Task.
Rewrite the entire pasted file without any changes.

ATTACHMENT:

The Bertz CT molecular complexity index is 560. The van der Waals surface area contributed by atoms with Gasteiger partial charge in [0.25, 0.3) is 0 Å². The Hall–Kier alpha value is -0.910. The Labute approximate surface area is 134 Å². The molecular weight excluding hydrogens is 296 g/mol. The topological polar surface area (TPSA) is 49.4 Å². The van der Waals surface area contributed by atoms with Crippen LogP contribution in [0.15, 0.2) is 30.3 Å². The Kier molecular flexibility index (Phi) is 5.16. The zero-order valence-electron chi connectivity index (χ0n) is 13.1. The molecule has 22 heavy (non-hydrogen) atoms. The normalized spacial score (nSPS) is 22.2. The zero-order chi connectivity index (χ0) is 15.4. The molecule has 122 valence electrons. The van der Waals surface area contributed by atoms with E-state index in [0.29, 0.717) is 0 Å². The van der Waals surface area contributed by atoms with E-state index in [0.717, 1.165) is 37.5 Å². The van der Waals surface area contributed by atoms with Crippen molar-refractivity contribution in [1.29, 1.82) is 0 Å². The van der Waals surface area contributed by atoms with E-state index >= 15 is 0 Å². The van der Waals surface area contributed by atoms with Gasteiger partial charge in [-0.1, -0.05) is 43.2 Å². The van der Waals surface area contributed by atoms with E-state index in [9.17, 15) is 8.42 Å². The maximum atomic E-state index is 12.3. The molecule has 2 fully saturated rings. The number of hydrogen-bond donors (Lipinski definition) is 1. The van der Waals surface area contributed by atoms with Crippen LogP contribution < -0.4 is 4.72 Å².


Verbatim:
The Bertz CT molecular complexity index is 560. The van der Waals surface area contributed by atoms with Gasteiger partial charge in [0.25, 0.3) is 0 Å². The Hall–Kier alpha value is -0.910. The Labute approximate surface area is 134 Å². The molecular weight excluding hydrogens is 296 g/mol. The topological polar surface area (TPSA) is 49.4 Å². The van der Waals surface area contributed by atoms with Crippen LogP contribution in [0.15, 0.2) is 30.3 Å². The Kier molecular flexibility index (Phi) is 5.16. The zero-order valence-electron chi connectivity index (χ0n) is 13.1. The molecule has 22 heavy (non-hydrogen) atoms. The normalized spacial score (nSPS) is 22.2. The zero-order chi connectivity index (χ0) is 15.4. The molecule has 122 valence electrons. The van der Waals surface area contributed by atoms with E-state index in [0.29, 0.717) is 0 Å². The van der Waals surface area contributed by atoms with E-state index in [0.717, 1.165) is 37.5 Å². The van der Waals surface area contributed by atoms with Crippen molar-refractivity contribution in [1.29, 1.82) is 0 Å². The van der Waals surface area contributed by atoms with E-state index >= 15 is 0 Å². The van der Waals surface area contributed by atoms with Gasteiger partial charge in [-0.1, -0.05) is 43.2 Å². The van der Waals surface area contributed by atoms with E-state index in [9.17, 15) is 8.42 Å². The maximum atomic E-state index is 12.3. The molecule has 2 fully saturated rings. The number of hydrogen-bond donors (Lipinski definition) is 1. The van der Waals surface area contributed by atoms with Crippen LogP contribution < -0.4 is 4.72 Å².